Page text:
Bless Strangers Quietly: "Another practice invites us to bless strangers quietly, secretly. Offer it to people you notice on the street, in the market, on the bus. 'May you be happy. May you be at peace.' Feel the blessing move through your body as you offer it. Notice how you both receive some benefit from the blessing. Gently, almost without effort, each and every blessing becomes a Sabbath." by Wayne Muller
Bless food: Pray for blessings that the food you eat nourish you, sustain you, and energize you! Also, "Blessings around food gently remind us that we are fragile, dependent human beings who cannot create our own sustenance." by Howard Cooper
Say Bless You: "Very often now, instead of saying 'Thank you,' I say, 'Bless you,' and people appreciate it much, much more. Last week, for instance, someone responded, 'I could use a blessing.' " by Toinette Lippe
Bless a Child: Mine are never this elaborate but this was beautiful. "Welcome, dearest child, welcome to your two families, rich heritages converging in you. There never has been, there never will be anyone like you. You are unique! Welcome to this world — so finely formed and fragile yet amazingly tenacious and abundant...Freely and gladly accept the bounty it offers. Welcome to the marvelous era in which you were born. It promises wondrous possibilities. You have before you unimaginable frontiers, great discoveries, and new meanings. Seize your days!" by Edward Searl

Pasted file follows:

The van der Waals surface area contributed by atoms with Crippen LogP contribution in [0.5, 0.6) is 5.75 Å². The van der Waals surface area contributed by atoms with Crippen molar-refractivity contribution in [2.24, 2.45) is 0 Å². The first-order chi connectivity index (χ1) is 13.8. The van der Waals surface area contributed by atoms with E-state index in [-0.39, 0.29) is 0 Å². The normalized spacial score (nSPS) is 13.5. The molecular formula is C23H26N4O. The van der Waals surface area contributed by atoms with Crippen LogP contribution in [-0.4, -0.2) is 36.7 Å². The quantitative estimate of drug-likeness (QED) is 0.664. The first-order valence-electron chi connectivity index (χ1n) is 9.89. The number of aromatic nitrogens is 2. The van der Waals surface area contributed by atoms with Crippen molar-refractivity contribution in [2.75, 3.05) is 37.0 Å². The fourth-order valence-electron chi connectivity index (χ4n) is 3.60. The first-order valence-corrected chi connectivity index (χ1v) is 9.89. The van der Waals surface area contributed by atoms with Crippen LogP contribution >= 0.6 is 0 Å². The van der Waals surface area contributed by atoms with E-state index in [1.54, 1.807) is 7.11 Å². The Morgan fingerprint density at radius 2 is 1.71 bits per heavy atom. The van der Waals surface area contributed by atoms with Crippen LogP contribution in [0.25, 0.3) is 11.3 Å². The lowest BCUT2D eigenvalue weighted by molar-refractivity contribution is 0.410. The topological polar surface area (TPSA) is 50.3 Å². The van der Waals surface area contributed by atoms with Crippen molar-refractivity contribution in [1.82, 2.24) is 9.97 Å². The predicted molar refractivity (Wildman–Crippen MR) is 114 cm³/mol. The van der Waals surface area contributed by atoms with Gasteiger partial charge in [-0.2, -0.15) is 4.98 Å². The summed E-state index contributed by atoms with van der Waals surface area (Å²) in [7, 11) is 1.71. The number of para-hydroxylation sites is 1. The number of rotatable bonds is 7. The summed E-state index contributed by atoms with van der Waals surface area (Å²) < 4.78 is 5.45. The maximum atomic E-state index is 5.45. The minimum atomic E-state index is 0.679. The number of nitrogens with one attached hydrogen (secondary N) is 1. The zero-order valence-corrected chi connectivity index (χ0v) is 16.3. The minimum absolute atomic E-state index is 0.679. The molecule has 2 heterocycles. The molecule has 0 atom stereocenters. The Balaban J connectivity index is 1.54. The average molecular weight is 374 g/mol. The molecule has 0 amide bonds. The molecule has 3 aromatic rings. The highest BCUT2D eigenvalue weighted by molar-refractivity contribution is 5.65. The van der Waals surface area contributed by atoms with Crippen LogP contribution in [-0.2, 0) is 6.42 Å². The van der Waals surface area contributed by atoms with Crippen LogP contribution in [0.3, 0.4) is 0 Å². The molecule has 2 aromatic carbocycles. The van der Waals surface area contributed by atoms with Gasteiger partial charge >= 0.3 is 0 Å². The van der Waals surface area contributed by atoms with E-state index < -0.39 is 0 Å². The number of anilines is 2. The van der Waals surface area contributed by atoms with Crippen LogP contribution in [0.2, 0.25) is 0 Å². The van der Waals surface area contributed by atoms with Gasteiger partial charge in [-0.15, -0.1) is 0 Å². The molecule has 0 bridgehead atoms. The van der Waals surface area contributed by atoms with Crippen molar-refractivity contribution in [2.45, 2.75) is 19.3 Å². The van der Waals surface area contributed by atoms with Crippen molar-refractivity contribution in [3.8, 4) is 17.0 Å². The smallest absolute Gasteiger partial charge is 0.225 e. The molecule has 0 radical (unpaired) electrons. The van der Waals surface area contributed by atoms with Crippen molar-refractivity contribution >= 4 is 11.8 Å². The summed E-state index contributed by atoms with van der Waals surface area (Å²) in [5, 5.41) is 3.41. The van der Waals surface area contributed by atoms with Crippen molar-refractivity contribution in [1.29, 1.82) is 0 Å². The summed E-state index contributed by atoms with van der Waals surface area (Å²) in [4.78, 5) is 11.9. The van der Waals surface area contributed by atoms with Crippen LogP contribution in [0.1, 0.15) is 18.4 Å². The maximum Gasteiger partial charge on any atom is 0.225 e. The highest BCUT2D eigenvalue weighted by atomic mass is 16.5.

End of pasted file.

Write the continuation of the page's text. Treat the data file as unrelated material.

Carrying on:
Bless Your Job: Pray spiritual blessings, financial responsibility, growth and success to your job (company) and those you work with during the day.
A Poem: Make Me a Blessing
Make me a blessing to those that I meet
Make me a blessing as I walk down the street
Make me a blessing this day, even this hour
Make me a blessing. It lies in your power.
Make me a blessing at work and at home
Make me a blessing wherever I roam
Make me a blessing that people may see
I am a blessing for you are with me."
Bless God: You read right. The KJV has many scriptures with the phrase "bless the Lord." Nowadays newer versions write it as "praise the Lord" but in a scripture like Psalm 115:18 (http://biblos.com/psalms/115-18.htm) the words in Hebrew for these two phrases are different. In a sense, when applied to God, it's like you are saying "may that which is good be given back to You. (adapted from Richard Roper) I've found myself talking to God and giving him praise, telling Him that I hope He has a good day today, and that He's happy.